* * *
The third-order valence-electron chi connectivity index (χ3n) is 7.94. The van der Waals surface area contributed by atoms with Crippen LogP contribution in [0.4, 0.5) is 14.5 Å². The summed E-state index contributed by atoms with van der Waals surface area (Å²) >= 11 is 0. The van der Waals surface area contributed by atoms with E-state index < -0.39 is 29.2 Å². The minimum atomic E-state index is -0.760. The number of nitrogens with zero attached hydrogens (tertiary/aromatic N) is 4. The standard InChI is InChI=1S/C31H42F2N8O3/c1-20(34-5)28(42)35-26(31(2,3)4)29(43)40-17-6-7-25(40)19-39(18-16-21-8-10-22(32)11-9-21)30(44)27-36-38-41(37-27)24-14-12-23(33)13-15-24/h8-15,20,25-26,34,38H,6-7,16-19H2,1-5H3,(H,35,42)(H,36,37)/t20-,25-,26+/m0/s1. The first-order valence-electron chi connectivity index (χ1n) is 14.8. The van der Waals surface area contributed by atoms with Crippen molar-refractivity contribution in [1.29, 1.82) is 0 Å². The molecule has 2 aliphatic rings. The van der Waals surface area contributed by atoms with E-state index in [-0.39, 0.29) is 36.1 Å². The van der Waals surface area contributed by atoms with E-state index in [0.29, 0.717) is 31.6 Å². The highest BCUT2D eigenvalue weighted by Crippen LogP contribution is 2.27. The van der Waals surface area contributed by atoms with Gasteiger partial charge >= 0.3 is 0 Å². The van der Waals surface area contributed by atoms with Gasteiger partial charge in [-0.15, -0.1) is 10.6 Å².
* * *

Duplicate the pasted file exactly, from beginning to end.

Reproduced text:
The third-order valence-electron chi connectivity index (χ3n) is 7.94. The van der Waals surface area contributed by atoms with Crippen LogP contribution in [0.4, 0.5) is 14.5 Å². The summed E-state index contributed by atoms with van der Waals surface area (Å²) >= 11 is 0. The van der Waals surface area contributed by atoms with E-state index < -0.39 is 29.2 Å². The minimum atomic E-state index is -0.760. The number of nitrogens with zero attached hydrogens (tertiary/aromatic N) is 4. The standard InChI is InChI=1S/C31H42F2N8O3/c1-20(34-5)28(42)35-26(31(2,3)4)29(43)40-17-6-7-25(40)19-39(18-16-21-8-10-22(32)11-9-21)30(44)27-36-38-41(37-27)24-14-12-23(33)13-15-24/h8-15,20,25-26,34,38H,6-7,16-19H2,1-5H3,(H,35,42)(H,36,37)/t20-,25-,26+/m0/s1. The first-order valence-electron chi connectivity index (χ1n) is 14.8. The van der Waals surface area contributed by atoms with Crippen molar-refractivity contribution in [1.29, 1.82) is 0 Å². The molecule has 2 aliphatic rings. The van der Waals surface area contributed by atoms with E-state index in [-0.39, 0.29) is 36.1 Å². The van der Waals surface area contributed by atoms with E-state index in [0.29, 0.717) is 31.6 Å². The highest BCUT2D eigenvalue weighted by Crippen LogP contribution is 2.27. The van der Waals surface area contributed by atoms with Gasteiger partial charge >= 0.3 is 0 Å². The van der Waals surface area contributed by atoms with Gasteiger partial charge in [-0.15, -0.1) is 10.6 Å².